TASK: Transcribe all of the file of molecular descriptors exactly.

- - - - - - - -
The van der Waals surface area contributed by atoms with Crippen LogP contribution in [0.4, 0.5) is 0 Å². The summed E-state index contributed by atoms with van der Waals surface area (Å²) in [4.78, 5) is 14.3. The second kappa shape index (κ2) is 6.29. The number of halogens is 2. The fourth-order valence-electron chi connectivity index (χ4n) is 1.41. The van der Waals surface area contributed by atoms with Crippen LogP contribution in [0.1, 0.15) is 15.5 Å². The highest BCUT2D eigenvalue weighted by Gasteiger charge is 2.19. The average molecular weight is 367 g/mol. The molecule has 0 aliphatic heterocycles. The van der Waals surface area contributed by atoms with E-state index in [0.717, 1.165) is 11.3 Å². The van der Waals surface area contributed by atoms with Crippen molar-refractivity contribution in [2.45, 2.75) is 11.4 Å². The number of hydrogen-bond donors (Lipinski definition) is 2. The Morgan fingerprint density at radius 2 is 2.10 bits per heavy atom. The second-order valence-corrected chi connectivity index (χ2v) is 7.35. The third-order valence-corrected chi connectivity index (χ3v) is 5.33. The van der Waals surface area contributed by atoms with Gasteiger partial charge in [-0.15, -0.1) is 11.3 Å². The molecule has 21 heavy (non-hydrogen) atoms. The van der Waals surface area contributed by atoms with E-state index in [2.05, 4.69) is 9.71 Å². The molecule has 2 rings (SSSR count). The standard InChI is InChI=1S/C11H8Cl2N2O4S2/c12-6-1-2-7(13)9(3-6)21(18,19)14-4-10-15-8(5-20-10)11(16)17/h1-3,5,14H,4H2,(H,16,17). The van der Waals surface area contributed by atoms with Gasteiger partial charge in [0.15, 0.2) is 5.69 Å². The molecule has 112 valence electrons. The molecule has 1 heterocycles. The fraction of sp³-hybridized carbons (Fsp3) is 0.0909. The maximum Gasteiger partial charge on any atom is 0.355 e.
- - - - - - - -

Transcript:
The van der Waals surface area contributed by atoms with Crippen LogP contribution in [0.4, 0.5) is 0 Å². The summed E-state index contributed by atoms with van der Waals surface area (Å²) in [4.78, 5) is 14.3. The second kappa shape index (κ2) is 6.29. The number of halogens is 2. The fourth-order valence-electron chi connectivity index (χ4n) is 1.41. The van der Waals surface area contributed by atoms with Crippen LogP contribution in [0.1, 0.15) is 15.5 Å². The highest BCUT2D eigenvalue weighted by Gasteiger charge is 2.19. The average molecular weight is 367 g/mol. The molecule has 0 aliphatic heterocycles. The van der Waals surface area contributed by atoms with E-state index in [0.717, 1.165) is 11.3 Å². The van der Waals surface area contributed by atoms with Crippen molar-refractivity contribution in [2.45, 2.75) is 11.4 Å². The number of hydrogen-bond donors (Lipinski definition) is 2. The Morgan fingerprint density at radius 2 is 2.10 bits per heavy atom. The second-order valence-corrected chi connectivity index (χ2v) is 7.35. The third-order valence-corrected chi connectivity index (χ3v) is 5.33. The van der Waals surface area contributed by atoms with Gasteiger partial charge in [-0.15, -0.1) is 11.3 Å². The molecule has 21 heavy (non-hydrogen) atoms. The van der Waals surface area contributed by atoms with E-state index in [2.05, 4.69) is 9.71 Å². The molecule has 2 rings (SSSR count). The standard InChI is InChI=1S/C11H8Cl2N2O4S2/c12-6-1-2-7(13)9(3-6)21(18,19)14-4-10-15-8(5-20-10)11(16)17/h1-3,5,14H,4H2,(H,16,17). The van der Waals surface area contributed by atoms with Gasteiger partial charge in [0.15, 0.2) is 5.69 Å². The molecule has 112 valence electrons. The molecule has 1 heterocycles. The fraction of sp³-hybridized carbons (Fsp3) is 0.0909. The maximum Gasteiger partial charge on any atom is 0.355 e.